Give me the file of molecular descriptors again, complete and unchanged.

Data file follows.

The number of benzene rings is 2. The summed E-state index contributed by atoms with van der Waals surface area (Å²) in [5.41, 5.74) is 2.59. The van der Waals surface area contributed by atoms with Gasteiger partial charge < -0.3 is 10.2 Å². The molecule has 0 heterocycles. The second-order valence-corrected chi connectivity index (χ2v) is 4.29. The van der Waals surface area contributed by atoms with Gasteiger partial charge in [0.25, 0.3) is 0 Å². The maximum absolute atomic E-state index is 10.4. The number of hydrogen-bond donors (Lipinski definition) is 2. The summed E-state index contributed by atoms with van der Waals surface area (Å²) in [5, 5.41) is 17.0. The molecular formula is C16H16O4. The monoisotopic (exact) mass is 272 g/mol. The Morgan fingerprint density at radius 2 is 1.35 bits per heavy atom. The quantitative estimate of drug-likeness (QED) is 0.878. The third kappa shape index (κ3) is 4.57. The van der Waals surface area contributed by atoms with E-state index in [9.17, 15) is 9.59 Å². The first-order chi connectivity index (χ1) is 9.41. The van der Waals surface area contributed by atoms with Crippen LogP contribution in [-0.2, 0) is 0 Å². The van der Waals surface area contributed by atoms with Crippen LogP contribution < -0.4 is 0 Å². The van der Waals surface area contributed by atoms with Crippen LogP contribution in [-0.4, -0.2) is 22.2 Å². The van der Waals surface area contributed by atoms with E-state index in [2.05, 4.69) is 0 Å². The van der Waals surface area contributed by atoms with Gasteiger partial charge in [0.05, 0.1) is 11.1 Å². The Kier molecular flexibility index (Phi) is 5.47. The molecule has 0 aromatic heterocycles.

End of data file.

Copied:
The number of benzene rings is 2. The summed E-state index contributed by atoms with van der Waals surface area (Å²) in [5.41, 5.74) is 2.59. The van der Waals surface area contributed by atoms with Gasteiger partial charge < -0.3 is 10.2 Å². The molecule has 0 heterocycles. The second-order valence-corrected chi connectivity index (χ2v) is 4.29. The van der Waals surface area contributed by atoms with Gasteiger partial charge in [0.25, 0.3) is 0 Å². The maximum absolute atomic E-state index is 10.4. The number of hydrogen-bond donors (Lipinski definition) is 2. The summed E-state index contributed by atoms with van der Waals surface area (Å²) in [5, 5.41) is 17.0. The molecular formula is C16H16O4. The monoisotopic (exact) mass is 272 g/mol. The Morgan fingerprint density at radius 2 is 1.35 bits per heavy atom. The quantitative estimate of drug-likeness (QED) is 0.878. The third kappa shape index (κ3) is 4.57. The van der Waals surface area contributed by atoms with E-state index in [9.17, 15) is 9.59 Å². The first-order chi connectivity index (χ1) is 9.41. The van der Waals surface area contributed by atoms with Crippen LogP contribution in [-0.2, 0) is 0 Å². The van der Waals surface area contributed by atoms with Crippen LogP contribution < -0.4 is 0 Å². The van der Waals surface area contributed by atoms with Crippen LogP contribution in [-0.4, -0.2) is 22.2 Å². The van der Waals surface area contributed by atoms with E-state index in [2.05, 4.69) is 0 Å². The van der Waals surface area contributed by atoms with Gasteiger partial charge in [0.05, 0.1) is 11.1 Å². The Kier molecular flexibility index (Phi) is 5.47. The molecule has 0 aromatic heterocycles.